I kicked off my club shows night at the Lincoln Theatre for the last part of Balmorhea’s lovely set. Though I didn’t get to hear a lot, it was a truly beautiful set of music from the Austin, Texas band, with elements of chamber music and experimental noise among others. Raleigh’s Lonnie Walker played over at Deep South and put on a great set of rollicking rock and roll. Brooklyn’s Bear in Heaven then took over at the Lincoln Theatre and completely enraptured a large crowd that you could tell part of were there to see them but the other part probably waiting for Tortoise to come on afterward. They got a large ovation for their dynamic performance and undoubtedly made new fans in the process, always the biggest upshot for bands at these festivals.
I finished the night at a show that, for me, summarized everything that felt amazing about Hopscotch. It was Megafaun at Kings who were already a few songs into the set when I arrived. They did amazing renditions of songs from their forthcoming Heretofore EP, inviting Django Haskins of the Old Ceremony up on stage with them for one of those, a cover of a song by the Db’s, and then had Haskins and Hammer No More the Fingers’ Joe Hall up to ratchet up their classic “Lazy Suicide.”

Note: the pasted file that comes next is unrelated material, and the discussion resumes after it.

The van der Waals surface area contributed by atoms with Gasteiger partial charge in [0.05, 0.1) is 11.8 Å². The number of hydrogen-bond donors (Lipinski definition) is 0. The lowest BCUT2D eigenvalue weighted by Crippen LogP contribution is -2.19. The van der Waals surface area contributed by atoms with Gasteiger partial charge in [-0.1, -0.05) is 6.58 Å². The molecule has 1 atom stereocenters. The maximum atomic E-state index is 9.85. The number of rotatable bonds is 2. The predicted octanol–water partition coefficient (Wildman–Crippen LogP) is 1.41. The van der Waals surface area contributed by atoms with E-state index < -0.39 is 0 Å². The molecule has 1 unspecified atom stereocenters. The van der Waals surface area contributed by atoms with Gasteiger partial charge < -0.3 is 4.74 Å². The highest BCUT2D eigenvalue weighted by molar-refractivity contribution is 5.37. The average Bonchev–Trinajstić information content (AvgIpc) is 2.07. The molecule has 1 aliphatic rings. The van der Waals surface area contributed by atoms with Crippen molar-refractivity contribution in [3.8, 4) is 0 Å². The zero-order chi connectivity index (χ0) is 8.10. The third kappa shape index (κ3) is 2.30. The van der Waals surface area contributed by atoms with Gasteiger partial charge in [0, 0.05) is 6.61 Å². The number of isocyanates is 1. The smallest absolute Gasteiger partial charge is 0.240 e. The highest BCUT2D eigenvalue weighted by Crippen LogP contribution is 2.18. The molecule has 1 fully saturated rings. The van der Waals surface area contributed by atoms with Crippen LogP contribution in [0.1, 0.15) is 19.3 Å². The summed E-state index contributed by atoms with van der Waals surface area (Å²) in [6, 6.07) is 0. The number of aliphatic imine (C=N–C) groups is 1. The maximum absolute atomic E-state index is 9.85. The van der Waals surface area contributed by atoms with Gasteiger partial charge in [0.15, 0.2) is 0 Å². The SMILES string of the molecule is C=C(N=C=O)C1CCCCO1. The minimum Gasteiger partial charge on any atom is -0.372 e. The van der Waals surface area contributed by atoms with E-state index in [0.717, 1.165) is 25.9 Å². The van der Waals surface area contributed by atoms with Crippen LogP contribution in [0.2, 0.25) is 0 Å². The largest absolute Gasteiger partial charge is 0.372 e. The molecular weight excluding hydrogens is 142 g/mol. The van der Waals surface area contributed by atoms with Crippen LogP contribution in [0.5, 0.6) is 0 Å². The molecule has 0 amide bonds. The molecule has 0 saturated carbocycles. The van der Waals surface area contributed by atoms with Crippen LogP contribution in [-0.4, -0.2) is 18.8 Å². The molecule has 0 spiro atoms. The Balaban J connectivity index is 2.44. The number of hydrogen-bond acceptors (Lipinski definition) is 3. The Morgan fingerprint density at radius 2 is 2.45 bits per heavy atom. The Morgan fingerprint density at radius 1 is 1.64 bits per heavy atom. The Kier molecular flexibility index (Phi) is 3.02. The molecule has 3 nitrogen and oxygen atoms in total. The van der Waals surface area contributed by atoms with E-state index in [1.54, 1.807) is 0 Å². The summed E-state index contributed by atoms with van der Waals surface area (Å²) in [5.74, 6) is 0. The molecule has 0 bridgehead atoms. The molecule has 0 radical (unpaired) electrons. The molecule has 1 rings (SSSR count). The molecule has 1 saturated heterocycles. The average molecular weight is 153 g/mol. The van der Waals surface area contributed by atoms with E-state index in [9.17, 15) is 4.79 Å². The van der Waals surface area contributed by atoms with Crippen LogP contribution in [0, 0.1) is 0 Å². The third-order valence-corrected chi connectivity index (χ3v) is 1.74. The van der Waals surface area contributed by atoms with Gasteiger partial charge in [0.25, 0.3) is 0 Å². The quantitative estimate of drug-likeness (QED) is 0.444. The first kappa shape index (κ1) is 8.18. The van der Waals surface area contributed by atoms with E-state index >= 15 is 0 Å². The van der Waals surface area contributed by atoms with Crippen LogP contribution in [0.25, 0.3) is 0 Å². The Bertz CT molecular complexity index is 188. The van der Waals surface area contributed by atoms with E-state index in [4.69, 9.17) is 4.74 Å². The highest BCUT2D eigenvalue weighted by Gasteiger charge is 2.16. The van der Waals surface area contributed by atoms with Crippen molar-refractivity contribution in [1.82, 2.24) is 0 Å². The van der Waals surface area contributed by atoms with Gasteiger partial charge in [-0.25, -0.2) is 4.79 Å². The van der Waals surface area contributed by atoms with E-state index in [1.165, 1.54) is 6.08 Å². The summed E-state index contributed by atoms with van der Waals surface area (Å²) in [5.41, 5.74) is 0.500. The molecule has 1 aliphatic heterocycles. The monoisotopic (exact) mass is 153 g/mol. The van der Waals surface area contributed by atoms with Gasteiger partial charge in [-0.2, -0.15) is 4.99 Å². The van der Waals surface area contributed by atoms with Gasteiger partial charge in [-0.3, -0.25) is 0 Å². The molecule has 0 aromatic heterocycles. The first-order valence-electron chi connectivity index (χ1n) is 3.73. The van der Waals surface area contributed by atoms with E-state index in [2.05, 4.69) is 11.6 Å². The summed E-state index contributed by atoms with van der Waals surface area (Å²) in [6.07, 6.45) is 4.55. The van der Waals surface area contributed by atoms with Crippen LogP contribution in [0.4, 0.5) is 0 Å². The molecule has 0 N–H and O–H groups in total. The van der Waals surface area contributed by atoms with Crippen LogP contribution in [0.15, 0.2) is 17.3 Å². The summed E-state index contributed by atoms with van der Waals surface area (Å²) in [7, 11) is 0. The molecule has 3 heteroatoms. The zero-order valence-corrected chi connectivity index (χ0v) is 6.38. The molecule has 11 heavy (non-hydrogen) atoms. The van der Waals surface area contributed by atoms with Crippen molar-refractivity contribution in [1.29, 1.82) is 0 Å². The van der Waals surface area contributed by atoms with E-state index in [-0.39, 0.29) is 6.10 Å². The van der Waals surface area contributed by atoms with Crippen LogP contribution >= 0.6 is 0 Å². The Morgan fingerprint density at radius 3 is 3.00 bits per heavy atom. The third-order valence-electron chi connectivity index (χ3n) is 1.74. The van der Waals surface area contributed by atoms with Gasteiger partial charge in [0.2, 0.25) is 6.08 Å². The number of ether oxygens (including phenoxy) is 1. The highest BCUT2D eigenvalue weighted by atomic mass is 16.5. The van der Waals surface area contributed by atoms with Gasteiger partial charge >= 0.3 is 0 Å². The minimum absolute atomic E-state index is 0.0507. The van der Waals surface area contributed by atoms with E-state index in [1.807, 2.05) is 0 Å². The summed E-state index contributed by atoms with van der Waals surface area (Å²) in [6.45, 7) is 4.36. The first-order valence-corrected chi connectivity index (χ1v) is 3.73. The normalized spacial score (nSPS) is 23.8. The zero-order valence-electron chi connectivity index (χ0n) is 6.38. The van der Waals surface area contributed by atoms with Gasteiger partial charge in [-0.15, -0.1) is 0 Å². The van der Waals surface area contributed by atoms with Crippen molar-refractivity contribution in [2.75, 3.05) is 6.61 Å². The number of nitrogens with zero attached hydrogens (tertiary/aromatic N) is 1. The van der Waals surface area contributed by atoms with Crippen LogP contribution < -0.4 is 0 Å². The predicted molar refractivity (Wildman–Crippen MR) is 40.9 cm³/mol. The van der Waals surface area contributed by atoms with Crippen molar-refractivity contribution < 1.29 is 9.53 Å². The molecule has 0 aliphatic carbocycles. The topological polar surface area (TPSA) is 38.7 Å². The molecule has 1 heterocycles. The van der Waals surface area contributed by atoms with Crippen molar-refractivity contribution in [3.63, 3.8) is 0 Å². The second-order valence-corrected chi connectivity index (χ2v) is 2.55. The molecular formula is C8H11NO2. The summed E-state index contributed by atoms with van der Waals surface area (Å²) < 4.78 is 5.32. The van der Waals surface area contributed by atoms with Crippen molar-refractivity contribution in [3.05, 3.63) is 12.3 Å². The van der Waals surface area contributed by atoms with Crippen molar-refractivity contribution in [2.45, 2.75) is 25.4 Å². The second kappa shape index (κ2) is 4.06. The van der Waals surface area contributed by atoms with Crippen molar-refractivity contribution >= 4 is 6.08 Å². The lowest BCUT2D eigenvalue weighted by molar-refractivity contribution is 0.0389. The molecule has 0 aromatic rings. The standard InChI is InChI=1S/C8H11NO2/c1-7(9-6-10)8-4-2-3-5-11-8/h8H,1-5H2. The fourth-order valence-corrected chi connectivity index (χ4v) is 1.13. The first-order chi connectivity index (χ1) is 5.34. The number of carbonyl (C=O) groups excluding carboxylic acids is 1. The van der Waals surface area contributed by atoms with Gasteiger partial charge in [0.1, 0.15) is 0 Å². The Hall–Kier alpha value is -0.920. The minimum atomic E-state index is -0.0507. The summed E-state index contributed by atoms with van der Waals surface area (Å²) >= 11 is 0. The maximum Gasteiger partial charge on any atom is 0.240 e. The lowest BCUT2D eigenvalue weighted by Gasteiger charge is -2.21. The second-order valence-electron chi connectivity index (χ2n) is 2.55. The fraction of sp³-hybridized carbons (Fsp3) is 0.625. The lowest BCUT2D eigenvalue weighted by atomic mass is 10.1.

Watching this obvious collusion of a bunch of local artists at work was one way to look at the amazing vibe of this festival, but it was the encore that truly encapsulated it. Coming down into the audience and encouraging them to come in as close as possible, the band led the bar through a singalong of the traditional “Ain’t No More Cane.” It gave me goosebumps to stand in the bar, singing along, and hearing the voices of obviously nearly the entire venue coming together as the band stood, figuratively naked with no plugged-in instruments or microphones, Then they launched into another self-penned classic, the gorgeous “Worried Mind,” and as the audience repeatedly echoed the lines of “come on, ease your mind, oh, come on ease your mind; come on, ease your worried mind,” it felt like a baptismal of cynicism. This is the kind of moment you live for at a concert; something that transcends the venue, the songs, the band and the audience. And it couldn’t have ended the first Hopscotch Festival any more perfectly. words/ j neas